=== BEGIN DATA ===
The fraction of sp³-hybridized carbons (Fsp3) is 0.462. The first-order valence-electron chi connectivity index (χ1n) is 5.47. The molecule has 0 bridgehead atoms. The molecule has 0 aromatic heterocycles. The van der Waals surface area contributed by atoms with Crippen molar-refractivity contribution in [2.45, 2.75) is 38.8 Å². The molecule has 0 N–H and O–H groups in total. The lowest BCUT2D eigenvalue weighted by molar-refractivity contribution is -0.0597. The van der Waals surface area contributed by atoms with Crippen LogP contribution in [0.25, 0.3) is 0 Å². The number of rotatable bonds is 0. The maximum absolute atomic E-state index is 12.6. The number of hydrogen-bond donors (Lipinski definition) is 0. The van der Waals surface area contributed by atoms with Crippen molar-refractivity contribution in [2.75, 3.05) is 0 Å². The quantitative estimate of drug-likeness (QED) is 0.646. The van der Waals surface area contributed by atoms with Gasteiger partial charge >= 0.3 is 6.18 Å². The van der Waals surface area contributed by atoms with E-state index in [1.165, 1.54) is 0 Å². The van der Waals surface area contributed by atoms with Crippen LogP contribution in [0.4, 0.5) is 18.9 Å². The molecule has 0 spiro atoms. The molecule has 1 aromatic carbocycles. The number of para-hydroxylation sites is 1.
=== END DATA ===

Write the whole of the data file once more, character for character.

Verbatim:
The fraction of sp³-hybridized carbons (Fsp3) is 0.462. The first-order valence-electron chi connectivity index (χ1n) is 5.47. The molecule has 0 bridgehead atoms. The molecule has 0 aromatic heterocycles. The van der Waals surface area contributed by atoms with Crippen molar-refractivity contribution in [2.45, 2.75) is 38.8 Å². The molecule has 0 N–H and O–H groups in total. The lowest BCUT2D eigenvalue weighted by molar-refractivity contribution is -0.0597. The van der Waals surface area contributed by atoms with Crippen LogP contribution in [0.25, 0.3) is 0 Å². The number of rotatable bonds is 0. The maximum absolute atomic E-state index is 12.6. The number of hydrogen-bond donors (Lipinski definition) is 0. The van der Waals surface area contributed by atoms with Crippen molar-refractivity contribution in [2.75, 3.05) is 0 Å². The quantitative estimate of drug-likeness (QED) is 0.646. The van der Waals surface area contributed by atoms with Gasteiger partial charge >= 0.3 is 6.18 Å². The van der Waals surface area contributed by atoms with E-state index in [1.165, 1.54) is 0 Å². The van der Waals surface area contributed by atoms with Crippen LogP contribution in [0.4, 0.5) is 18.9 Å². The molecule has 0 spiro atoms. The molecule has 1 aromatic carbocycles. The number of para-hydroxylation sites is 1.